category: [ Azure ] tags: [ Azure ] [ Load Testing ] [ Visual Studio Team Services ]
created: 08 Oct 2015 @ 16:55 modified: 24 Apr 2017 @ 13:57
So everyone wants to have the ultimate system that never breaks can handle ‘all’ the users and shows no strain when doing so. How do you accomplish something like this? Well you could hire developers that know all the best ways to do everything, experts in everything related to configuring applications to run the best that they can on the hardware and software it sits on but what’s the odds of that happening. The other option is to have a bank account that is never ending and throw ‘all’ the hardware at your application to make sure it doesn’t ever have a slow day but then how are you making your money, how do you know when ‘all’ the hardware isn’t enough.
You need to know how much load you can handle and it’s not ideal to figure out this limit when customers are browsing your site. I have read about a lot of stories lately where rather popular and big online sales companies have amazing specials for a limited time only where some of them even doubled there on-premise hardware to hopefully manage with the load that they were expecting they could get.
Load testing is an important part of running any online system because you need to know where your limits are before customers help you find them. Lots of companies for various reasons including legal can’t run their systems in the cloud and so what they usually do is run a lot more hardware than what is required because auto scaling hardware on-premise is not as easy as in the cloud. Load testing could help you figure out how much load you can handle with your current system and then help make hardware purchases for hardware that is required and not for hardware that you think you may need.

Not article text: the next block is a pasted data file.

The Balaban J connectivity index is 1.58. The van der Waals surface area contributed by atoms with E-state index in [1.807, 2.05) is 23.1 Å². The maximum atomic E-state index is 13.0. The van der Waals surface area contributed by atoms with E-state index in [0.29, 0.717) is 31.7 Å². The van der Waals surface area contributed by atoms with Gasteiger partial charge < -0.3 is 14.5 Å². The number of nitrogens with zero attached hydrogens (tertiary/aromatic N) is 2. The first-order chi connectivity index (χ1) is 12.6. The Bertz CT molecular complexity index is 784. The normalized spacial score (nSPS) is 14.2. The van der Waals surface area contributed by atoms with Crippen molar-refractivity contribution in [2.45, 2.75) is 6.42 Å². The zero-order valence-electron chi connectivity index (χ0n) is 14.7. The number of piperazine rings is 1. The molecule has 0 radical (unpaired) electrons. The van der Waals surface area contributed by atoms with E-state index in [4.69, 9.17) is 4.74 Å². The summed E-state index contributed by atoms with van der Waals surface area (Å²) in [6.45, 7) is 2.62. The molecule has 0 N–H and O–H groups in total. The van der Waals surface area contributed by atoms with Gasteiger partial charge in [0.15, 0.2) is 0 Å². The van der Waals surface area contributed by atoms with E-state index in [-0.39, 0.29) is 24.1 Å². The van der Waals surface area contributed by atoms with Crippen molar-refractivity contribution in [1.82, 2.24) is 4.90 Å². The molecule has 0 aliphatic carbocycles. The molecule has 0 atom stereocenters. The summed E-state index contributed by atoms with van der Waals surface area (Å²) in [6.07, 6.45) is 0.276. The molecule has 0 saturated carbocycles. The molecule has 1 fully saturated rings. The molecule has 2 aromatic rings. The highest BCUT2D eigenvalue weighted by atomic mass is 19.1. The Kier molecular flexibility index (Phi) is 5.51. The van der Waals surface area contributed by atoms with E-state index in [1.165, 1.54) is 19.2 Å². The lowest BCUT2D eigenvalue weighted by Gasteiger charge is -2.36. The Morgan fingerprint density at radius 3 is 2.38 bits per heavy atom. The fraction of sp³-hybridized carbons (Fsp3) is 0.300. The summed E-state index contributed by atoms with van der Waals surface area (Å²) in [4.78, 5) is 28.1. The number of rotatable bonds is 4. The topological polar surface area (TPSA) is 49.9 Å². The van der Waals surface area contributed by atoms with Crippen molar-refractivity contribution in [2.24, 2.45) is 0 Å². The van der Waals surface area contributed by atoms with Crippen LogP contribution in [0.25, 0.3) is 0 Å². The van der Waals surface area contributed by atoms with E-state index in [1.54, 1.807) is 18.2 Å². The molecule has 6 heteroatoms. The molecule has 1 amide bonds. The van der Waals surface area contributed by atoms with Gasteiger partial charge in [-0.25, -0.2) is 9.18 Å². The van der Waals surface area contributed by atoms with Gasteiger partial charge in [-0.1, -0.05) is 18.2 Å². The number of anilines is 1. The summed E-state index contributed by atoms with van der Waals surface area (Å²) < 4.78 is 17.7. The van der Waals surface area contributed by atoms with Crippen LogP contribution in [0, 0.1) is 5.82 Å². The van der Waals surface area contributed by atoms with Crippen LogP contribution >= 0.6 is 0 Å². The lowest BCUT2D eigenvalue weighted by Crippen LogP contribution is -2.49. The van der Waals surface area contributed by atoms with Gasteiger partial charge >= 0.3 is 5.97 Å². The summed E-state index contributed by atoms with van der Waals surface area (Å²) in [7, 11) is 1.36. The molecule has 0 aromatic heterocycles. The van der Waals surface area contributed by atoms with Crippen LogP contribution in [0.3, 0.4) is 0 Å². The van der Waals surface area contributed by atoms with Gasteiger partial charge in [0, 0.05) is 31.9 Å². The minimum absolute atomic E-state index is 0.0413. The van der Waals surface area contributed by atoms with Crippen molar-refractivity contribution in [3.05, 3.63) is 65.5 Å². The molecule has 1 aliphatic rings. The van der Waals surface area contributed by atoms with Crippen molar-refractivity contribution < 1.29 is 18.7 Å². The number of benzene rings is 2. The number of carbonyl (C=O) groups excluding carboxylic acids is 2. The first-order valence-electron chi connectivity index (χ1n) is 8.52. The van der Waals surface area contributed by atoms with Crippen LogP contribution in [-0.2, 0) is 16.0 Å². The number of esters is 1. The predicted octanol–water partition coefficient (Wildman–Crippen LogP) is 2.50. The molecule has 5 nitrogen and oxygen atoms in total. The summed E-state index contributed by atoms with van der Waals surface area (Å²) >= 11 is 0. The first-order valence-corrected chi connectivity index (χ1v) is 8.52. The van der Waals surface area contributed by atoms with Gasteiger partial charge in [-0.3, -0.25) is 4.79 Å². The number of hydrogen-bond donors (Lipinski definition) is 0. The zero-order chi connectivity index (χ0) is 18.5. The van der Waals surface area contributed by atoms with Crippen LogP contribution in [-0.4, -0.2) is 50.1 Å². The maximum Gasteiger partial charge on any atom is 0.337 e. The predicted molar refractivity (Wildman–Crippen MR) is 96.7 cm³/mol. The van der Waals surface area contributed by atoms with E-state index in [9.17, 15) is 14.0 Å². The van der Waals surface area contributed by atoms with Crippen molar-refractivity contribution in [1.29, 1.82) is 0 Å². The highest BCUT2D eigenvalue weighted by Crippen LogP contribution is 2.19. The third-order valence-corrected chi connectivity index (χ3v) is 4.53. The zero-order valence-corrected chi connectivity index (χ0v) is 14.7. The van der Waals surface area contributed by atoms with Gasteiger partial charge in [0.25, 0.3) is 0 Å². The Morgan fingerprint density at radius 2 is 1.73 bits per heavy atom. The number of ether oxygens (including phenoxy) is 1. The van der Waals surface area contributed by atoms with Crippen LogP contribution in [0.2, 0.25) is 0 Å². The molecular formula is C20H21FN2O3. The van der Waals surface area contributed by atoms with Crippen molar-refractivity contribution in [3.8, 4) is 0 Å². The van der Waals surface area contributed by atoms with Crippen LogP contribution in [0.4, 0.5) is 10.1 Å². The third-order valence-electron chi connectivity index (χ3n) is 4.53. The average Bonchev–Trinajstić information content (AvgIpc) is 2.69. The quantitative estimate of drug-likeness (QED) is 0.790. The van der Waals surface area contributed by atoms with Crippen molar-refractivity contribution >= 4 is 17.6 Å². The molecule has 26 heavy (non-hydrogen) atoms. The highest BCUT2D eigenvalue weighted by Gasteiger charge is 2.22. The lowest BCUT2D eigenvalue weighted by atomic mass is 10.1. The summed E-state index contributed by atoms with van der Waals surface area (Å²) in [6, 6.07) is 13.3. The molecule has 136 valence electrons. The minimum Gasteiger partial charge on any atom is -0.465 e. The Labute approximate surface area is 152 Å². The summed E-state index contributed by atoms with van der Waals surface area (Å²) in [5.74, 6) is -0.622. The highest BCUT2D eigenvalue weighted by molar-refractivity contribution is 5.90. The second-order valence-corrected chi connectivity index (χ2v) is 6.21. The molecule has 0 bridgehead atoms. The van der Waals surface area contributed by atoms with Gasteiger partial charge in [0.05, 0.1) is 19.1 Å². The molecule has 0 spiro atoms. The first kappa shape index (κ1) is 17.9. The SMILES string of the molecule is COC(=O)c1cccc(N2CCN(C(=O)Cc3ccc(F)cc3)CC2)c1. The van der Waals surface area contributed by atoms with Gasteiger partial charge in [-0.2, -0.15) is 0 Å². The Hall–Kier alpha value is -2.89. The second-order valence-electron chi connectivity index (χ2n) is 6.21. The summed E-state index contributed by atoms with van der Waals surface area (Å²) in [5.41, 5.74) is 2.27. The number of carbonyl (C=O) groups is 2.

One way to load test could be to use the Load Testing tools in Visual Studio but then without using the cloud you can only generate as much traffic as the machine running that test can output. This is where you can benefit from running load tests in Azure because you can choose how much load you want to generate and Azure would spin up as much hardware that is required to meet your requirements, hardware that you would have to additionally purchase if you did this on-premise.
Let’s run through how this works today in Azure.
Linking your VSO account
So first off to use this functionality you need to have a Visual Studio Online account. Luckily linking this is very easy and is part of the flow of setting up the load testing. Let’s navigate to a website that we want load test and click on Tools, in my case I’m going to choose my blog.
In the develop section you will notice a Performance Test link, click on that link
You will now be taken to the Performance tests blade, as you will notice if you haven’t been hear before you need to link a VSO account before you can get started.
Click on the Set Account button in the toolbar
This will open the Account Settings blade, go through this blade as you would any other settings blade selecting an option from each of the options on the blade. Note if you don’t have a VSO account you can also easily create one from here using the Or Create New link